Unlocking Resources

Professionals in the workplace were also looking for ways to expand their knowledge while at home and continue the momentum in their professional development. CETE, home to a catalog of asynchronous online modules on high-engaging topics, felt strongly about filling this complex void. The online module on the topics of Principles of Competency-based Education was offered free of charge (typically $200) to 100 individuals. This online module gained international interest, with learners ranging from Egypt to Afghanistan looking to upskill while at home.

The Center leverages the expertise of its own Director, Ana-Paula Correia. She is an Associate Professor of Learning Technologies in the College of Education and Human Ecology and an international leader in online learning and teaching. She brings her expertise to the foreground of the Center’s activities. “I am happy to announce the release of ‘Making Training Virtual’ in August 2020. This is a 100% online self-paced learning experience on tools and strategies needed to take in-person training to online and virtual formats. It comes in a time when we are all being asked to develop skills to teach and train at a distance. We knew we had to use the expertise within the Center to develop an introductory online learning experience to meet this need. This module explores how to teach online in a very effective and engaging way” said Correia.

The DACUM (an acronym for Developing a Curriculum) Program quickly translated its trademarked in-person workshop to a virtual instructor-led training with digital tools, customized exercises, and interactive activities. Previously scheduled participants were able to continue in this virtual format to meet the needs of their organizations regarding job task analysis and training.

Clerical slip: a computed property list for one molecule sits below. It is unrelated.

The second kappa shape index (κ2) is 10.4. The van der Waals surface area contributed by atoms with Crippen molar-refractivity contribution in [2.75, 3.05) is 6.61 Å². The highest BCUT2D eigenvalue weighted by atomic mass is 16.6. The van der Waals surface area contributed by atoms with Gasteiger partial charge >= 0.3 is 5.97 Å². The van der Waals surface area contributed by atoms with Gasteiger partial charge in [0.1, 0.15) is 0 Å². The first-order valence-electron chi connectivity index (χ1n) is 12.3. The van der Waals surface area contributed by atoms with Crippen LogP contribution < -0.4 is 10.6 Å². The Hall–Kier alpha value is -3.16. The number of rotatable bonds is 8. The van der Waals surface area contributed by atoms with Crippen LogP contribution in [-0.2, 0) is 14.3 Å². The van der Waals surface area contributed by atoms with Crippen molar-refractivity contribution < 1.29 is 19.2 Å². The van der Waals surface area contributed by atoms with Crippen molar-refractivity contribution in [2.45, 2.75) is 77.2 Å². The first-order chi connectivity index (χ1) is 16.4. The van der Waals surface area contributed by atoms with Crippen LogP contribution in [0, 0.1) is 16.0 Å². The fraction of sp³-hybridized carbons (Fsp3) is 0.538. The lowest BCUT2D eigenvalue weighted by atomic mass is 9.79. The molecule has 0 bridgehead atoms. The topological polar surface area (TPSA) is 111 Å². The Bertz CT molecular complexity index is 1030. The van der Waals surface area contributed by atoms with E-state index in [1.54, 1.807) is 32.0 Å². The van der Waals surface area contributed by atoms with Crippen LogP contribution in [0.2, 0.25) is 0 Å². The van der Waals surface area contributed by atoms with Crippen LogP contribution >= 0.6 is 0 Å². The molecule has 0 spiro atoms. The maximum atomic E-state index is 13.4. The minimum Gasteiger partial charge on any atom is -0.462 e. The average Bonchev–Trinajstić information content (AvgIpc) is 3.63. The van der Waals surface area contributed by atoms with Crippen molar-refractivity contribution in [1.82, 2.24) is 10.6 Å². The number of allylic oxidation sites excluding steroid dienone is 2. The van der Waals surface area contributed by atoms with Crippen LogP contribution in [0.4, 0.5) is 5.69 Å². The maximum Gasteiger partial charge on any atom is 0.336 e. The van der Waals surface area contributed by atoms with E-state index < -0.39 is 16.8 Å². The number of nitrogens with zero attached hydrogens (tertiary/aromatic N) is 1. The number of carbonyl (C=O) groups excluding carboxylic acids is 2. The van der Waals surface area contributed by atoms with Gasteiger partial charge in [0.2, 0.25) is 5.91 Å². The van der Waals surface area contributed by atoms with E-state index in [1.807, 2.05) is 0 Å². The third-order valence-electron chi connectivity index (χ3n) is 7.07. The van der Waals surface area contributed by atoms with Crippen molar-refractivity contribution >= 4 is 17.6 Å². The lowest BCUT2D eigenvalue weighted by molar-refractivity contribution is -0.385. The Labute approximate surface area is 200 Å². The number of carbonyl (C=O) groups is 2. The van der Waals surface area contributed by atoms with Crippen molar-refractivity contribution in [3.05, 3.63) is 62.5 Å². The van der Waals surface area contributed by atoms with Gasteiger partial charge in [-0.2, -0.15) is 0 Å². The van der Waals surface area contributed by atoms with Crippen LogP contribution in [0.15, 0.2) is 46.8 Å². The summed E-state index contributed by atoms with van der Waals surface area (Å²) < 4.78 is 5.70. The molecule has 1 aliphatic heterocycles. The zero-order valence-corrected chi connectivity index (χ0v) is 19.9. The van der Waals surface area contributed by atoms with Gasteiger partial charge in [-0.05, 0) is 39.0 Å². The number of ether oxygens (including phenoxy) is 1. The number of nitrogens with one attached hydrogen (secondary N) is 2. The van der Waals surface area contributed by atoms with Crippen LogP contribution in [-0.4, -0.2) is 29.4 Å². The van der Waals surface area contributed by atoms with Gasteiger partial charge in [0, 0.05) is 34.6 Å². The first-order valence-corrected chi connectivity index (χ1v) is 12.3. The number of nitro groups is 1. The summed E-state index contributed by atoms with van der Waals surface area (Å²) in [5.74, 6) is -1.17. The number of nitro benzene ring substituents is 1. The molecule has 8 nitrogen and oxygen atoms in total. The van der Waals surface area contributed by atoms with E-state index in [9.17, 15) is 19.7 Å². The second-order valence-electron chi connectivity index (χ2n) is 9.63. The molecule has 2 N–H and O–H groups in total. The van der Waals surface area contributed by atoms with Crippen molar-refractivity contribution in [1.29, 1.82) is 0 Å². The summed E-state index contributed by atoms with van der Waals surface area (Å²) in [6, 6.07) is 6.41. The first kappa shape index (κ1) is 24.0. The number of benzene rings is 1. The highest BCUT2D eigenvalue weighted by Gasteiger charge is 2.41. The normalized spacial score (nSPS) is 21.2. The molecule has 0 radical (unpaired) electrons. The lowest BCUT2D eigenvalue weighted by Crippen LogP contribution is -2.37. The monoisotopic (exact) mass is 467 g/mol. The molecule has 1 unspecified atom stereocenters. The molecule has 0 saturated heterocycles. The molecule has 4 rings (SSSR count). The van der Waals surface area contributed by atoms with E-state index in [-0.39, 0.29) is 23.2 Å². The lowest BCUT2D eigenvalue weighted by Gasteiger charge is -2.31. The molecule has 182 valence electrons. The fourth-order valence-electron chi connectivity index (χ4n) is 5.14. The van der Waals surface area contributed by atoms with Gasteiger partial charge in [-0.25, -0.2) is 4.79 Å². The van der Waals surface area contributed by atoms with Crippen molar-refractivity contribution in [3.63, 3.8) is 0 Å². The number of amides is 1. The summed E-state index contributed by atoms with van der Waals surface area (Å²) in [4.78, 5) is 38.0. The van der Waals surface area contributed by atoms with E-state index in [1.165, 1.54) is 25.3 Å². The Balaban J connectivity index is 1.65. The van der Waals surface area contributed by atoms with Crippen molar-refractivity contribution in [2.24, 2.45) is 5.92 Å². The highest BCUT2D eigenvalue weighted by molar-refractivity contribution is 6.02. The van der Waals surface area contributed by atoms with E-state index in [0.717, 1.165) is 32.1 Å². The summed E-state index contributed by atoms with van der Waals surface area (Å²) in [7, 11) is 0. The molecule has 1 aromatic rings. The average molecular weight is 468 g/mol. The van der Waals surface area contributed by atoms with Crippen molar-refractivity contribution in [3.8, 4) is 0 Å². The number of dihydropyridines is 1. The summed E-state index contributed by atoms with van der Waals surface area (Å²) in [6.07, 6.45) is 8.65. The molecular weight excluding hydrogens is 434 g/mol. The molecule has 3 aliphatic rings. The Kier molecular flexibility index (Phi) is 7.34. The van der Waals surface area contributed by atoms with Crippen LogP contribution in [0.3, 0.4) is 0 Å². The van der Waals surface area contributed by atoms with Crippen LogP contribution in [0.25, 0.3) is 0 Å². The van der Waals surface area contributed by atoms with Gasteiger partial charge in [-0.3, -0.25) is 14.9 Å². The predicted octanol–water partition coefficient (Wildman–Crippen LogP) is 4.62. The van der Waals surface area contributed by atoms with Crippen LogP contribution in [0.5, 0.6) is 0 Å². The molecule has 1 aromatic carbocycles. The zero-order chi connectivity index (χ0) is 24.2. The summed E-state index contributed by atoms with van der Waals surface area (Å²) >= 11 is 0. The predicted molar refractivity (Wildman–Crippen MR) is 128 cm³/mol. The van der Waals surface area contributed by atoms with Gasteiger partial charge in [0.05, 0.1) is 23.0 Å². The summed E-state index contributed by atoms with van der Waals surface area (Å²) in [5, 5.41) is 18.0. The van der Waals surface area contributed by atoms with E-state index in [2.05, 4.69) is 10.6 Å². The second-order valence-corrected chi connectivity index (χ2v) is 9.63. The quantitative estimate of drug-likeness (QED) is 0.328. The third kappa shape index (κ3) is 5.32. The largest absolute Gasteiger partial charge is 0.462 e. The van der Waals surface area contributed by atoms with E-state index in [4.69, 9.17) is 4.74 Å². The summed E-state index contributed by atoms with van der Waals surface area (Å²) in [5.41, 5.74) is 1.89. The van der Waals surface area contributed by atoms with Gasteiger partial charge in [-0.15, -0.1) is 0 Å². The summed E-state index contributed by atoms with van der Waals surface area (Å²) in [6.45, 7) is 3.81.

“We know people need access to quick resources now. They don’t necessarily need to learn about the theory behind teaching or training in an online space, they need someone to show them how. We are translating evidence-based research into an approach to immediate online practice. There is a tremendous amount of pressure on individuals to perform right now, and they are too stressed out to figure out if something works. We have done the research legwork on the backend to provide what works in a way that is meaningful to them.” Lepicki states.

The Assessment Program worked with The Ohio Department of Education (ODE) to quickly set up a reporting feature in their secure, online testing system, WebXam to allow districts to upload 228,000 course grades to meet the reporting requirements. CETE associates also participated in ODE-hosted webinars to train those responsible for inputting data, ensuring that it would occur smoothly.

The phrase “new normal” has now become a widely accepted phrase in meetings, schools, and households. CETE continues to thrive in this state of uncertainty, and there are 50+ sets of ears to the ground listening to how we can translate research into strategies that fit within this new normal.